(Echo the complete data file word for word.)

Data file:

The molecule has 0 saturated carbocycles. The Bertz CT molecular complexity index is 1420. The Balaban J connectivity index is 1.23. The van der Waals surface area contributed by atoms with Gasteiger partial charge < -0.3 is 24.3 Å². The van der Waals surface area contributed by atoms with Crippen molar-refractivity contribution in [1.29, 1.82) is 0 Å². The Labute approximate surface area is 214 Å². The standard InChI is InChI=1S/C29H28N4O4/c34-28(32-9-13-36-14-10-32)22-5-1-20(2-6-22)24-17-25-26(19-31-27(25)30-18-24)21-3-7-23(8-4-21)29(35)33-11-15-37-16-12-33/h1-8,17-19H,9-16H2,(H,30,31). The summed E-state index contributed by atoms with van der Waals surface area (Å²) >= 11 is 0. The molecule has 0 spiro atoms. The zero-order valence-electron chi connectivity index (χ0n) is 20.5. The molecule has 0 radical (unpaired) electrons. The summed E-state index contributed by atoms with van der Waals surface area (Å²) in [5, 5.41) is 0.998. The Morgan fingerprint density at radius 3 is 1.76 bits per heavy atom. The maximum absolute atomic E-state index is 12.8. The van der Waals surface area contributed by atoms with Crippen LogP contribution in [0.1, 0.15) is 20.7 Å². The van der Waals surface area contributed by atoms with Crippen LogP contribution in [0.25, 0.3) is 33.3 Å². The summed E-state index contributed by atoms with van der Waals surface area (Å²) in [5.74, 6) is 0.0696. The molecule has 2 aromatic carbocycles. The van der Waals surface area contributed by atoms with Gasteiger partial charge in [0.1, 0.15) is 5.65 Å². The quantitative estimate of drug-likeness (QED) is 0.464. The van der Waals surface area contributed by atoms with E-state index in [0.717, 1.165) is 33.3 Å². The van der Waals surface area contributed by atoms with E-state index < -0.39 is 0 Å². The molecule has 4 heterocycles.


The molecule has 0 saturated carbocycles. The Bertz CT molecular complexity index is 1420. The Balaban J connectivity index is 1.23. The van der Waals surface area contributed by atoms with Gasteiger partial charge < -0.3 is 24.3 Å². The van der Waals surface area contributed by atoms with Crippen molar-refractivity contribution in [1.29, 1.82) is 0 Å². The Labute approximate surface area is 214 Å². The standard InChI is InChI=1S/C29H28N4O4/c34-28(32-9-13-36-14-10-32)22-5-1-20(2-6-22)24-17-25-26(19-31-27(25)30-18-24)21-3-7-23(8-4-21)29(35)33-11-15-37-16-12-33/h1-8,17-19H,9-16H2,(H,30,31). The summed E-state index contributed by atoms with van der Waals surface area (Å²) >= 11 is 0. The molecule has 0 spiro atoms. The zero-order valence-electron chi connectivity index (χ0n) is 20.5. The molecule has 0 radical (unpaired) electrons. The summed E-state index contributed by atoms with van der Waals surface area (Å²) in [5, 5.41) is 0.998. The Morgan fingerprint density at radius 3 is 1.76 bits per heavy atom. The maximum absolute atomic E-state index is 12.8. The van der Waals surface area contributed by atoms with Crippen LogP contribution in [0.1, 0.15) is 20.7 Å². The van der Waals surface area contributed by atoms with Crippen LogP contribution in [0.25, 0.3) is 33.3 Å². The summed E-state index contributed by atoms with van der Waals surface area (Å²) in [5.74, 6) is 0.0696. The molecule has 2 aromatic carbocycles. The van der Waals surface area contributed by atoms with Gasteiger partial charge in [0.1, 0.15) is 5.65 Å². The quantitative estimate of drug-likeness (QED) is 0.464. The van der Waals surface area contributed by atoms with E-state index in [0.717, 1.165) is 33.3 Å². The van der Waals surface area contributed by atoms with E-state index < -0.39 is 0 Å². The molecule has 4 heterocycles.